The following wording is from the Allom and Lovell Building Citation, 1998 for the property. Please note that this is a "Building Citation", not a "Statement of Significance". For further information refer to the Building Citation held by the City of Yarra.
The hotel on the north-west corner of Swan and Coppin Streets was originally known as the Family Hotel. In 1887, Laurence Cremean ran a timber yard and an ironmongery to the east of the site of the hotel. Rate Books for 1887 show Laurence Cremean as the owner of vacant land measuring 99' and valued at ₤38. By the following year, Cremean is shown as the owner and occupier of a 44 room brick hotel, valued at ₤250. The owner of the building in 1889 was A Poland (also spelt Polland and Pollard), and in 1890, Thomas Gaynor. By 1900, the building was known as the Cremean Family Hotel, with the occupier Mrs M Cotter. By 1940, the building was known as the Central Club Hotel; this remained is name until the mid-1990s.
The Cremeans were a prominent Catholic family in Richmond. Several members were heavily involved in politics, first with the ALP, then with the DLP after the 1955 party split. H M (Bert) Cremean was Mayor of Richmond in 1928-29.
The former Central Club Hotel is a rendered masonry three-storey building situated on the corner of Swan and Coppin Streets, designed in an ornate Italianate Boom style. The corner is angled, with the entrance to the hotel at ground floor. The facades are articulated by rendered pilasters and moulded string courses at each level. Pilasters at second floor level are fluted and have Corinthian capitals. The Swan Street facade is divided into three bays: the central bay on the upper two levels have recessed loggias with rectangular and semi-circular arched openings and coupled cast iron columns. The two outer bays have double-hung sash windows arranged in groups of two and three, variously enriched with moulded archivolts, pilasters, acroteria, foliated banding and corbelled pediments. The upper entablature is the most ornate, featuring rosettes above each pilaster and a modillioned cornice. This ornate decorative treatment continues around the corner into Coppin Street where the facade is divided into two unequal bays. The northern section adjoining this is plainer, having no entablature or pilasters. Windows have moulded architraves; those on the upper two levels are crowned with acroteria.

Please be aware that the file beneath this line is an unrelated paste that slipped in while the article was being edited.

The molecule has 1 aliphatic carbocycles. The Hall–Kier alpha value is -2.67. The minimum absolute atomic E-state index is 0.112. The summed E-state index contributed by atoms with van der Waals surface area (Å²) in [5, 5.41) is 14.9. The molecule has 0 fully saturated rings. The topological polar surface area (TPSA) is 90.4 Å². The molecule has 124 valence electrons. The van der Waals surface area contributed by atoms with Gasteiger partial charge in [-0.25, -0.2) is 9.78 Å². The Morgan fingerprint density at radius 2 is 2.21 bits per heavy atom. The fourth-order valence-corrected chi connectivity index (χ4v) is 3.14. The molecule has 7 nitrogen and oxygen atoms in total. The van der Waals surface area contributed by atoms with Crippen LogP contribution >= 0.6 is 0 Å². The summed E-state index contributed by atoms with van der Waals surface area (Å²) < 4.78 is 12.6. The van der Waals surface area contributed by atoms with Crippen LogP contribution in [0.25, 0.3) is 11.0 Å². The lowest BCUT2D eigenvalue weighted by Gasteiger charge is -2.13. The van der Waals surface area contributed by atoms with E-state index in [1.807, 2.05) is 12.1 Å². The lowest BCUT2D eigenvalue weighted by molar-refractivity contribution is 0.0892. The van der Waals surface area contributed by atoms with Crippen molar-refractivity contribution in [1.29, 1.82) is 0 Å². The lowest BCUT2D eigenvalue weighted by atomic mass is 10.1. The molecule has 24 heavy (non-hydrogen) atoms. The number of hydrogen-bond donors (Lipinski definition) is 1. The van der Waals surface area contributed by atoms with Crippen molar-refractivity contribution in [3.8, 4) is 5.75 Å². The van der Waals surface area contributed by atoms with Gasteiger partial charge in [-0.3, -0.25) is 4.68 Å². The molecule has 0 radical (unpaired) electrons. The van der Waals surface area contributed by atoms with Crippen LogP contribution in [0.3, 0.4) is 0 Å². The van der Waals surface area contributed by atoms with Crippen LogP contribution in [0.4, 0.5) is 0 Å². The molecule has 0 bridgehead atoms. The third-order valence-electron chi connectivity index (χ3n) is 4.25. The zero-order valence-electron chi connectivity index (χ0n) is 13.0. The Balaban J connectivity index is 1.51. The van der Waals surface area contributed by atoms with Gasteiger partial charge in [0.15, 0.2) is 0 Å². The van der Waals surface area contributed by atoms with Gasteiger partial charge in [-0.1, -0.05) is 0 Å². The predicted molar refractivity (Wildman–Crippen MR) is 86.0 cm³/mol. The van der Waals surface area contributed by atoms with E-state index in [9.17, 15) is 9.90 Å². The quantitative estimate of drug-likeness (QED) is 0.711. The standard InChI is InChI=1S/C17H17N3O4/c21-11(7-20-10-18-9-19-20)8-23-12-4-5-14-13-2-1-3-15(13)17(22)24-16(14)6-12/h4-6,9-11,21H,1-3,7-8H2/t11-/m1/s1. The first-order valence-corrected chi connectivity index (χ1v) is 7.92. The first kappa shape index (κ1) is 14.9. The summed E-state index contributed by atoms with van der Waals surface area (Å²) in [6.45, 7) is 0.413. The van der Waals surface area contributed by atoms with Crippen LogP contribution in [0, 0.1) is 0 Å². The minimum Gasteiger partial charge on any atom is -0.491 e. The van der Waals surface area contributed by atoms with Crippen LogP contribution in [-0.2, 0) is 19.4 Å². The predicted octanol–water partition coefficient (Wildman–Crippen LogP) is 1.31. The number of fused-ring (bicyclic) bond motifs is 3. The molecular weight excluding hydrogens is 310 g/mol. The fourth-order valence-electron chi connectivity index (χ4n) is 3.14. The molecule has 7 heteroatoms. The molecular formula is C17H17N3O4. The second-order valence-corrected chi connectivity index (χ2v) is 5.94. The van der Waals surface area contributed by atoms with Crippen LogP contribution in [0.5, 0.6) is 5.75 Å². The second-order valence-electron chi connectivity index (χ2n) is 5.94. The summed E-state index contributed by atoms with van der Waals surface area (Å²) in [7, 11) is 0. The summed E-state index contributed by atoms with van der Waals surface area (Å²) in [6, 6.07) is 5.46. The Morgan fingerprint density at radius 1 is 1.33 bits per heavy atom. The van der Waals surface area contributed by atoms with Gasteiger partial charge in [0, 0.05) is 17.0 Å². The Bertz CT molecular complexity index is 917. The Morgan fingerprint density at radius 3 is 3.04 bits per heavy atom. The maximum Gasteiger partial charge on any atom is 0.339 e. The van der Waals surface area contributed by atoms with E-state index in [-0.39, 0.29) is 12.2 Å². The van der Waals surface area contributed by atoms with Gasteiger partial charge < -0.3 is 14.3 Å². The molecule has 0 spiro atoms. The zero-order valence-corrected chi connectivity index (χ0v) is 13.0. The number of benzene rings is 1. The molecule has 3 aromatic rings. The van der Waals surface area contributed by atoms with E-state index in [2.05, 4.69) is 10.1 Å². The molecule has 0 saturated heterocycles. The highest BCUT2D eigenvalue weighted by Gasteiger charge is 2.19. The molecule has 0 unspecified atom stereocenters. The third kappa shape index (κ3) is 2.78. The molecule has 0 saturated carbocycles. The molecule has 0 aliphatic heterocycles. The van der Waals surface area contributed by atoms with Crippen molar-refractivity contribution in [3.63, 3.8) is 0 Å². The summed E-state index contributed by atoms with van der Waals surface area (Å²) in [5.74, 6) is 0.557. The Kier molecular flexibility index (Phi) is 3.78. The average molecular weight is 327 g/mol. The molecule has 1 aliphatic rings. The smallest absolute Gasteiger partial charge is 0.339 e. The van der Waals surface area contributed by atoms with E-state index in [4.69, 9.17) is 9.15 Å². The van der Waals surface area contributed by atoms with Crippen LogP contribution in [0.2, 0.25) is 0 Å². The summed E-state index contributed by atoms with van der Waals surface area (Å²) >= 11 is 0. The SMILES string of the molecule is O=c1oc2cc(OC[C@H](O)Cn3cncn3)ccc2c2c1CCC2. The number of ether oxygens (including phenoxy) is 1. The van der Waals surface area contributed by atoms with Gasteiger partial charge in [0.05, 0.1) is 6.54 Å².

The render work has been painted.
The former Central Club Hotel is of local architectural significance. The hotel is a good example of the late 19th century Italianate Boom style, notable for its lively asymmetrical facade composition and florid Victorian Mannerist cement rendered decoration. The three-storey building is a significant local landmark in Swan Street. Its association with the locally prominent Crimean family and their involvement in Catholic politics is of local historical interest.